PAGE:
American News Apr 21, 2021 4:08 PM EST

Woman denies VACCINATED grandmother's visit with grandchildren over COVID fear

Why? Because the kids haven't been vaccinated, even though the CDC hasn't authorized any vaccines yet for use among children and children are not high vectors of the disease.

Woman denies VACCINATED grandmother's visit with grandchildren over COVID fear
Hannah Nightingale The Post Millennial
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One Wisconsin grandmother is being denied the opportunity to see her grandchildren despite being fully vaccinated herself, a Wall Street Journal article highlights.

Pamela Zimmer from Brookfield, Wisconsin, had received both of her vaccinations, and called her daughter eager to finally see her grandchildren Hank, 6, and Lena, 3, who live in Silver Spring, Maryland with their mother. Zimmer hadn't seen them since October.

Despite being fully vaccinated, and CDC rules allowing vaccinated people to travel freely, Zimmer's daughter Natalie said that wasn't the best idea. Why? Because the kids haven't been vaccinated, even though the CDC hasn't authorized any vaccines yet for use among children and children are not high vectors of the disease.

"We've had awkward conversations where I've said, "I'm not sure it is the right thing right now," said Natalie. She was concerned with the grandparents passing COVID-19 onto her kids, who have yet to receive any vaccinations. Natalie and her husband both had received the first dose.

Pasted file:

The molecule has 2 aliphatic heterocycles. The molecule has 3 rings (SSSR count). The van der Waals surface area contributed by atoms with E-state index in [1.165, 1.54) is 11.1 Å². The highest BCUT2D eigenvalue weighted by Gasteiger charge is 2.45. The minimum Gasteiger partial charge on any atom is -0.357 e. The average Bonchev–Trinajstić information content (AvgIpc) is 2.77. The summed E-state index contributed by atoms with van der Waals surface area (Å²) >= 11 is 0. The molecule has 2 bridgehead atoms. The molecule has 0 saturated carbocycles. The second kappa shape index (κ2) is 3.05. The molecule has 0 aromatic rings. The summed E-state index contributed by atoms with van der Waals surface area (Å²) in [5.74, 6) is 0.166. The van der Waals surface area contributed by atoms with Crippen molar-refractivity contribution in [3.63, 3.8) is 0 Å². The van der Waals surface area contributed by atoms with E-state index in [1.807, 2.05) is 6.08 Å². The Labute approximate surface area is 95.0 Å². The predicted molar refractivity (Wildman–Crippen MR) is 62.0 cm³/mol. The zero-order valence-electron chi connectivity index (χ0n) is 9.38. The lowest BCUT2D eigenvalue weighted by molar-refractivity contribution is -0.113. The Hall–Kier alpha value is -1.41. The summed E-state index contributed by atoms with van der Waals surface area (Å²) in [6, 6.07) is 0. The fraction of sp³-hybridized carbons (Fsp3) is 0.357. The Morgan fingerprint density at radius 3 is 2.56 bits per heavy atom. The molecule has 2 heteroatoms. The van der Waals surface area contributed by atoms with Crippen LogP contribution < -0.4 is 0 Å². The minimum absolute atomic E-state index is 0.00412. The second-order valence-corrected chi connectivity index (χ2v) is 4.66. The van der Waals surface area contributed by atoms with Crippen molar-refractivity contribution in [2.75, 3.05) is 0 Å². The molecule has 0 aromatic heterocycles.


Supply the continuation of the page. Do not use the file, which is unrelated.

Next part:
CDC findings show that children are reported to contract COVID-19 far less than any other age bracket, and those that do contract it are less likely to be hospitalized, or pass away due to the virus.

Pamela, on the other hand, is 67, according to the Wall Street Journal. This age bracket, according to the CDC, will get the virus around the same amount as their control group of ages 5 to 17 year-olds. This age bracket, though, is 40 times more likely to be hospitalized and 1,300 times more likely to die from the virus.

Natalie told the Wall Street Journal that grandparents would still have to take strict precautions when visiting, despite guidance by the CDC that those vaccinated can relax a little. Natalie will be requiring those visiting to quarantine for several days and take a covid test.

Pamela decided she would wait until everyone is able to be vaccinated. Currently, Moderna's youngest age that can get the vaccine is 18, while Pfizer is 16. Trials have begun for children under 12, but no vaccine has officially been authorized.

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